DEAR MISS MANNERS: I am invited to a baby shower, or so I thought!
The expectant mommy and grandmother live in another part of the state. I was so excited to have a chance/good excuse to travel there for a visit, not particularly to stay with either of them.
However, as I read the somewhat interesting invitation, I found that neither I nor anyone else "invited" were actually supposed to ATTEND! The invitation said something to the effect of, "Since you all live there and we live here, just send the gifts and we'll have a private surprise baby shower," i.e., send gifts to Grandma's house; she will then take cake, etc., and go to Mommy's house with gifts. As each gift is opened, a picture will be taken and forwarded to each person who gave gift. This is the extent of the "shower"!
I couldn't believe I was reading correctly, so I read the "invite" three times! I've NEVER heard of such a thing, have you?
GENTLE READER: Unfortunately, yes. This is the next logical step for those who already require guests to bring the refreshments, donate game prizes to the guest of honor and address their own thank you letters.
They have finally realized that the guest is a mere nuisance, interfering with the business of the shower, which is apparently not to celebrate the coming event with friends but to extract free dry goods from them. Why anyone whose company is not wanted would comply with this, Miss Manners cannot imagine.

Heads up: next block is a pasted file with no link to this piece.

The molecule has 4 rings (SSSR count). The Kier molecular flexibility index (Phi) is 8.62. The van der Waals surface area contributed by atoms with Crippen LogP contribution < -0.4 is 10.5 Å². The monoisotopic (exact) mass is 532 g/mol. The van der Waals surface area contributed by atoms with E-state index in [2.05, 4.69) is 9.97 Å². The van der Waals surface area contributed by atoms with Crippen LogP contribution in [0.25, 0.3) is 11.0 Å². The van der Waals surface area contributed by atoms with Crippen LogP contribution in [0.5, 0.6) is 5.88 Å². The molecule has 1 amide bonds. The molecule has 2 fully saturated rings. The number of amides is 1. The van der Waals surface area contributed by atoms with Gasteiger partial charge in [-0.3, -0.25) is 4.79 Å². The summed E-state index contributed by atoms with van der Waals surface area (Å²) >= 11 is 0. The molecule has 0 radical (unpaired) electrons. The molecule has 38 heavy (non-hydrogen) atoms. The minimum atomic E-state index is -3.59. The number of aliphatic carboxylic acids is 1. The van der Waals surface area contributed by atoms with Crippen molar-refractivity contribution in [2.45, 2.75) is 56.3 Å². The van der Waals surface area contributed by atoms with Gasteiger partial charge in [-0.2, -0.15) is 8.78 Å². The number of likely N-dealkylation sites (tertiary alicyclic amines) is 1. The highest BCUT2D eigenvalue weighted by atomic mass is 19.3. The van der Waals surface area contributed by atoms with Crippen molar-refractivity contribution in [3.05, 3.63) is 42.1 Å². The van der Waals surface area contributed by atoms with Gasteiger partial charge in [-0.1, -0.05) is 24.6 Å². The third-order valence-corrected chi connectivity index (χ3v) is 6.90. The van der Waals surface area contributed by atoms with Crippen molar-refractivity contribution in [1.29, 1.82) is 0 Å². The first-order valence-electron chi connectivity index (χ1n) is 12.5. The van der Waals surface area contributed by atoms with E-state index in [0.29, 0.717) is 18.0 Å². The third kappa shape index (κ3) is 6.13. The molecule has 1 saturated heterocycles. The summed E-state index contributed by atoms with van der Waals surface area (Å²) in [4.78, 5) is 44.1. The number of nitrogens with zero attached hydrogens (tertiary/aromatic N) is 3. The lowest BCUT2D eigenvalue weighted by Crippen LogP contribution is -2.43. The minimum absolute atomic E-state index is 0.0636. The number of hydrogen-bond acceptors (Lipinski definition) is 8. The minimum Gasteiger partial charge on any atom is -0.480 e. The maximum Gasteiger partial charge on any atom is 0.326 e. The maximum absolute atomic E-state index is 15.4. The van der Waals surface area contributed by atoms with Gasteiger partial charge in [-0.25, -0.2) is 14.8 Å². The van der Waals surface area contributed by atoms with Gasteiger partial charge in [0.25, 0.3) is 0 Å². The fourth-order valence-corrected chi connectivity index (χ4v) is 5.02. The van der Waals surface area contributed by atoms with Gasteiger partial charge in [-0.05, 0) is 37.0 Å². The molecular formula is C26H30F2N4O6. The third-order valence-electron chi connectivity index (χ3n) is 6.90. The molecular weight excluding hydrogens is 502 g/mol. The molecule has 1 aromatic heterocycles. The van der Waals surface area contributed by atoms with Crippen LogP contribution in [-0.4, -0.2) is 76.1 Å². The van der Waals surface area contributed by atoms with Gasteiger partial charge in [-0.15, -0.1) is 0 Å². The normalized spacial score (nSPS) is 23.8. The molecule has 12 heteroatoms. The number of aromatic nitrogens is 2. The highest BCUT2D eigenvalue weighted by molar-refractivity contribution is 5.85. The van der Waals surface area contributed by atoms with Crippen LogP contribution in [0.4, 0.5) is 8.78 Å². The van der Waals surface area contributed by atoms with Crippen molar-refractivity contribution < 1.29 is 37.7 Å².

DEAR MISS MANNERS: I was wondering, when you end a romantic relationship, do you return the gifts that your partner gave to you?
GENTLE READER: The jewelry and the car should go back. You can keep the stuffed animals, but Miss Manners would think it far more satisfying to return them.
DEAR MISS MANNERS: I realize that your column is geared to highly paid professionals rather than people who work hard for a relatively low wage.
I am a teetotaler, and my daughter is in love with a nice boy whose family tends to drink to excess. Should this relationship progress to the altar, the reception would be modest and a cash bar would be the most tactful way of discouraging the amount of drinking that can ruin a special day. The only thing that would make me happier is a dry reception.
GENTLE READER: You do not need to serve liquor, and you do not need to offer an excuse for not doing so.
But you also do not need to hurt Miss Manners' feelings by saying that she sacrifices honest working people to cater to -- she gathers from the way you put it -- people who are working less hard for more money. Good manners are available to all for free. And as far as Miss Manners can tell, those interested in practicing them are randomly distributed up and down the economic scale.
She must tell you that there is nothing "tactful" about a cash bar at a wedding, or any private social event. It would be especially mean to invite out any hard-working, low-paid, non-alcoholic friends you may have and then charge them for any refreshments you have available.